Companies have been forced to adapt and innovate as a result of the pandemic and this behaviour is expected to continue as brands buckle up for uncertain times. The ever changing landscape of the marketing industry requires one to always keep abreast of the latest trends.
In this latest podcast episode, Selling Simplified's VP of sales, Asia Pacific, Wayne Wong, discusses the data-related trends and challenges clients in the region face, as well as how the pandemic has changed B2B marketing mindsets and budgets. Selling Simplified is a Platinum Sponsor for Marketing’s Digital Marketing Asia conference held from 10 to 26 November 2020. Wong will be speaking on “Predictive & Embedded Analytics: Extracting the right information to tailor the best content for customers” as a panelist on 19 November 2020.
Marketing: What are some of the data-related challenges you see that are unique to Asia?
Wong: I think that [the problem around finding] leads is quite universal. I think marketers around the globe are always looking for the [right leads] to fill their pipelines in terms of net new prospects. I will probably add on to say that the difference between APAC and US is probably the data sets.
For the US market, consumers are 100% reliant on English content or English-language data, but in APAC, things can be a bit complex. I mean, we're talking about countries such as Japan, Korea, or even China which are very reliant on the local language data. For instance in Japan, we know that as a layman, there is a native Japanese [language], but within Japanese itself, it has various types of writing. We are talking about katakana, hiragana, as well as kanji.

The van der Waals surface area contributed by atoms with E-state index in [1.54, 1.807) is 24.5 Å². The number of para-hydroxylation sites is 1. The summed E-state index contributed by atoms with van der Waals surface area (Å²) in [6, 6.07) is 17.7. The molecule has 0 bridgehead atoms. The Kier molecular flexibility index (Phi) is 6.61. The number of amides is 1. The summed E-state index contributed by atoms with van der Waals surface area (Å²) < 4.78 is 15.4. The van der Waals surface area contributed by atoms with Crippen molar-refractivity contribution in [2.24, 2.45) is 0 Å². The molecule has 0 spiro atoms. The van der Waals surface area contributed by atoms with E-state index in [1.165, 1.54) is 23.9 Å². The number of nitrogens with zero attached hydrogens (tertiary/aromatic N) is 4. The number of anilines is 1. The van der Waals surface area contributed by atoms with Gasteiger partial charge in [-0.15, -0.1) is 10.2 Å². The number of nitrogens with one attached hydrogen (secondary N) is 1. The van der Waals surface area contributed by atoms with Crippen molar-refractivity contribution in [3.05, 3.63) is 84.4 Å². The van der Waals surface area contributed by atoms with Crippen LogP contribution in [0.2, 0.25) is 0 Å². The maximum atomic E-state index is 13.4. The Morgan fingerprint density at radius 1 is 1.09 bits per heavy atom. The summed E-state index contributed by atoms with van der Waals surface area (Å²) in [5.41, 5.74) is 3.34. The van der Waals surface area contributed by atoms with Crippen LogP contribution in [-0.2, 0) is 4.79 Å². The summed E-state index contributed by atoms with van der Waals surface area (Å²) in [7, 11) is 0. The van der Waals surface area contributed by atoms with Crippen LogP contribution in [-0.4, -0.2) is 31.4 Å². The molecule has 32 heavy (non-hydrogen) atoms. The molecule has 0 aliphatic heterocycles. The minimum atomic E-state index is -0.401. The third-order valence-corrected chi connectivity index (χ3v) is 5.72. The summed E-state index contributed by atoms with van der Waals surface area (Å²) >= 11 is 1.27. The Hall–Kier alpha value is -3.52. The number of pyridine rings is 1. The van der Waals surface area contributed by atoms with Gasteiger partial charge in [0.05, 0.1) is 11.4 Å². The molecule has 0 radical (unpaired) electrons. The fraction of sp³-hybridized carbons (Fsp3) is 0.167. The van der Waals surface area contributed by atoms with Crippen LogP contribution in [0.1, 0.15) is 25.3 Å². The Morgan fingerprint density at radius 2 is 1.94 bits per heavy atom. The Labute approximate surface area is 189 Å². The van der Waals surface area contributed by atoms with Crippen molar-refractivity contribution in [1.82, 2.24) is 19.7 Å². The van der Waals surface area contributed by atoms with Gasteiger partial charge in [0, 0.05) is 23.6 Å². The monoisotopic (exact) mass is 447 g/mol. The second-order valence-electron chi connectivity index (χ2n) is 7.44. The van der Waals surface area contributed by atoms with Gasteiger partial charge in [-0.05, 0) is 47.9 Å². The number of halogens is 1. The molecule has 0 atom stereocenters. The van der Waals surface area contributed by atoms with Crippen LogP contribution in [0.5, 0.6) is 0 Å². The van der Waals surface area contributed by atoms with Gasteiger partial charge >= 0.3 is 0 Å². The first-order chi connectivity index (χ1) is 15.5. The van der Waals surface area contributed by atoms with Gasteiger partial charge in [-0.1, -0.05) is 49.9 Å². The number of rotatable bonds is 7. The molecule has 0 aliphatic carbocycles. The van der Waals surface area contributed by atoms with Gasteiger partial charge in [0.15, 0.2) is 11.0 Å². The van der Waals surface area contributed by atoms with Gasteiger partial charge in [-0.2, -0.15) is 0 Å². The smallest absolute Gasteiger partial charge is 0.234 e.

So if you have data that is in multiple languages, to normalise the data, to make sense of the data, and to standardise the data in the system, can prove to be a bit more challenging. So I'll probably think that, in terms of the challenges or the difference between APAC and the US, the language probably will be the main draw for that.
Marketing: So for a big global company with an Asia-wide footprint, the local language aspect must be quite a big challenge, isn't it?
Wong: The good thing is that some of the publishers normalise the data in English. But for us, we actually operate 100% based on the local languages. So I think the fact that we do have a Korean office, and we're looking to start a Japanese office and a China office in the later part of this year after the COVID-19 pandemic situation ease up, is a testament that the data that we have is not only first-party data or accuracy, but also local language data - which empowers advertiser to [delve] a bit more deeper in terms of having the right set of data for their campaign.
Marketing: Would you say that the importance of localised data is a top of mind concern for marketers?
Wong: I'll give you an example. So we do a client that came up to us and said: "My portfolio is Asia Pacific, which includes Japan, Korea, and China. But the content I have in my content library is in English. It's all coming from our US counterpart. Our US marketing team developed the content in English."
What we then observed was that Japanese, Korean and even Chinese consumers don't really read a lot of English content. Majority of these Japanese, Korean and Chinese audiences are still very heavily reliant on the local language content. So what the clients then learnt is that while they do have English content, one size doesn't fit all. That's where they struggle to get the local audience who rely heavily on local language to consume English content. So for any campaign to work, especially in Japan, Korea and China, I think the main fundamental is to have the local language content so that we can actually engage them because English content is just not going to work in this case.
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